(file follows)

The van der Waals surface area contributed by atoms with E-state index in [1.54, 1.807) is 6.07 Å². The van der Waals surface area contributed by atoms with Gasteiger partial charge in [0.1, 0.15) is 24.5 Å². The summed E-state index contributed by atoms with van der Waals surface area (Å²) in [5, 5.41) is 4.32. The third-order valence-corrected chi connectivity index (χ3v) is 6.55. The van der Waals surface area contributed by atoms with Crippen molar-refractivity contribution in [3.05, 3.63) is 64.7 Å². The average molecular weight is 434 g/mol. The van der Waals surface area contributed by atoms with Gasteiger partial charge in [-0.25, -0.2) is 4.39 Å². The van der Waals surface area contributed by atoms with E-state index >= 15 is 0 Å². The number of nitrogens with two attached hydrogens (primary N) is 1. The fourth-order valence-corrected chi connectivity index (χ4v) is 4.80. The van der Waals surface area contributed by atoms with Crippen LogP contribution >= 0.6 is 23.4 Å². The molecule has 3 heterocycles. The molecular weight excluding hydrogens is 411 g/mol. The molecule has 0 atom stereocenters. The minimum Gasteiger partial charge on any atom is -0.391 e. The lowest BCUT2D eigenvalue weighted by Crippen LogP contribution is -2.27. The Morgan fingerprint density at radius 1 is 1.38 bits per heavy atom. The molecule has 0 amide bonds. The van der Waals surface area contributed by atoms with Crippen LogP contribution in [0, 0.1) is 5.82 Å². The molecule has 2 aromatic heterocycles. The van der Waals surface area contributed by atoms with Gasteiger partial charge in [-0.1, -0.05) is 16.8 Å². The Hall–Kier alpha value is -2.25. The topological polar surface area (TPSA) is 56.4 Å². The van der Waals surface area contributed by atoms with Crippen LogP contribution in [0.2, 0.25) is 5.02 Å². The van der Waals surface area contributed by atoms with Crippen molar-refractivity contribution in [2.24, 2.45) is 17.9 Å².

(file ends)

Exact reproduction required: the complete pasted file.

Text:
The van der Waals surface area contributed by atoms with E-state index in [1.54, 1.807) is 6.07 Å². The van der Waals surface area contributed by atoms with Gasteiger partial charge in [0.1, 0.15) is 24.5 Å². The summed E-state index contributed by atoms with van der Waals surface area (Å²) in [5, 5.41) is 4.32. The third-order valence-corrected chi connectivity index (χ3v) is 6.55. The van der Waals surface area contributed by atoms with Crippen molar-refractivity contribution in [3.05, 3.63) is 64.7 Å². The average molecular weight is 434 g/mol. The van der Waals surface area contributed by atoms with Gasteiger partial charge in [-0.25, -0.2) is 4.39 Å². The van der Waals surface area contributed by atoms with E-state index >= 15 is 0 Å². The number of nitrogens with two attached hydrogens (primary N) is 1. The fourth-order valence-corrected chi connectivity index (χ4v) is 4.80. The van der Waals surface area contributed by atoms with Crippen LogP contribution >= 0.6 is 23.4 Å². The molecule has 3 heterocycles. The molecular weight excluding hydrogens is 411 g/mol. The molecule has 0 atom stereocenters. The minimum Gasteiger partial charge on any atom is -0.391 e. The lowest BCUT2D eigenvalue weighted by Crippen LogP contribution is -2.27. The Morgan fingerprint density at radius 1 is 1.38 bits per heavy atom. The molecule has 0 amide bonds. The van der Waals surface area contributed by atoms with Crippen LogP contribution in [0, 0.1) is 5.82 Å². The molecule has 2 aromatic heterocycles. The van der Waals surface area contributed by atoms with Gasteiger partial charge in [-0.1, -0.05) is 16.8 Å². The Hall–Kier alpha value is -2.25. The topological polar surface area (TPSA) is 56.4 Å². The van der Waals surface area contributed by atoms with Crippen LogP contribution in [0.2, 0.25) is 5.02 Å². The van der Waals surface area contributed by atoms with Crippen molar-refractivity contribution in [2.24, 2.45) is 17.9 Å².